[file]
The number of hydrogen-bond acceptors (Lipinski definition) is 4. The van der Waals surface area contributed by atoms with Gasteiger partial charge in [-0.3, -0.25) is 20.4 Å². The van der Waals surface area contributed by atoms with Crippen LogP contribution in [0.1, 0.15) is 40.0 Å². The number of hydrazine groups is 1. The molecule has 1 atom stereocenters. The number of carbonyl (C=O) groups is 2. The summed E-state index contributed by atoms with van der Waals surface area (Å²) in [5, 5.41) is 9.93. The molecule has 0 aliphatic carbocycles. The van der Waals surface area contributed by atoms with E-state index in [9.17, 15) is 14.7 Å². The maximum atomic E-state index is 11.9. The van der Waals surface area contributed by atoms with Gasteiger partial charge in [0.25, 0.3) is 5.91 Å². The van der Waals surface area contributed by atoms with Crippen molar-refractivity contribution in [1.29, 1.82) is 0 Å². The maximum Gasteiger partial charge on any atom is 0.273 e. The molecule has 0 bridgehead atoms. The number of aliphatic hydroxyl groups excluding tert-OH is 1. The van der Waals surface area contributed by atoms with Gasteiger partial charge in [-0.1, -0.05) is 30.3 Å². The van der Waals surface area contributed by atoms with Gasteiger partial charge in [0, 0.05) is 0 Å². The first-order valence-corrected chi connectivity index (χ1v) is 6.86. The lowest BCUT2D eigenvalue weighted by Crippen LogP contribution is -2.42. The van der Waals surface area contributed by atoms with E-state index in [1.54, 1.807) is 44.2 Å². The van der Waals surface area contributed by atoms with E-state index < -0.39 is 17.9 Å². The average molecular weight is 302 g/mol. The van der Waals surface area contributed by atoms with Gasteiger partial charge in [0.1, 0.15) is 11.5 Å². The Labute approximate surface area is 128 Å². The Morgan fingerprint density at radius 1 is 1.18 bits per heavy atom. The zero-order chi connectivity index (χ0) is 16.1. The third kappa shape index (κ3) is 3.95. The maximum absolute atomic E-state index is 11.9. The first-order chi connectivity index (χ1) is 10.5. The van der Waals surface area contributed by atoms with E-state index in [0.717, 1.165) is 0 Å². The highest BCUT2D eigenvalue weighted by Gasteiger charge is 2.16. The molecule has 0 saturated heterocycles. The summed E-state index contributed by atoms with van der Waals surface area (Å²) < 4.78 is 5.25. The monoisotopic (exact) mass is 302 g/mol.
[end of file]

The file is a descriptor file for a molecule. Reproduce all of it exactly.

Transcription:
The number of hydrogen-bond acceptors (Lipinski definition) is 4. The van der Waals surface area contributed by atoms with Gasteiger partial charge in [-0.3, -0.25) is 20.4 Å². The van der Waals surface area contributed by atoms with Crippen LogP contribution in [0.1, 0.15) is 40.0 Å². The number of hydrazine groups is 1. The molecule has 1 atom stereocenters. The number of carbonyl (C=O) groups is 2. The summed E-state index contributed by atoms with van der Waals surface area (Å²) in [5, 5.41) is 9.93. The molecule has 0 aliphatic carbocycles. The van der Waals surface area contributed by atoms with E-state index in [9.17, 15) is 14.7 Å². The maximum atomic E-state index is 11.9. The van der Waals surface area contributed by atoms with Gasteiger partial charge in [0.25, 0.3) is 5.91 Å². The van der Waals surface area contributed by atoms with Crippen molar-refractivity contribution in [1.29, 1.82) is 0 Å². The maximum Gasteiger partial charge on any atom is 0.273 e. The molecule has 0 bridgehead atoms. The number of aliphatic hydroxyl groups excluding tert-OH is 1. The van der Waals surface area contributed by atoms with Gasteiger partial charge in [-0.1, -0.05) is 30.3 Å². The van der Waals surface area contributed by atoms with Gasteiger partial charge in [0, 0.05) is 0 Å². The first-order valence-corrected chi connectivity index (χ1v) is 6.86. The lowest BCUT2D eigenvalue weighted by Crippen LogP contribution is -2.42. The van der Waals surface area contributed by atoms with E-state index in [1.54, 1.807) is 44.2 Å². The van der Waals surface area contributed by atoms with E-state index < -0.39 is 17.9 Å². The average molecular weight is 302 g/mol. The van der Waals surface area contributed by atoms with Gasteiger partial charge in [0.1, 0.15) is 11.5 Å². The Labute approximate surface area is 128 Å². The Morgan fingerprint density at radius 1 is 1.18 bits per heavy atom. The zero-order chi connectivity index (χ0) is 16.1. The third kappa shape index (κ3) is 3.95. The maximum absolute atomic E-state index is 11.9. The first-order chi connectivity index (χ1) is 10.5. The van der Waals surface area contributed by atoms with E-state index in [0.717, 1.165) is 0 Å². The highest BCUT2D eigenvalue weighted by Gasteiger charge is 2.16. The molecule has 0 saturated heterocycles. The summed E-state index contributed by atoms with van der Waals surface area (Å²) < 4.78 is 5.25. The monoisotopic (exact) mass is 302 g/mol.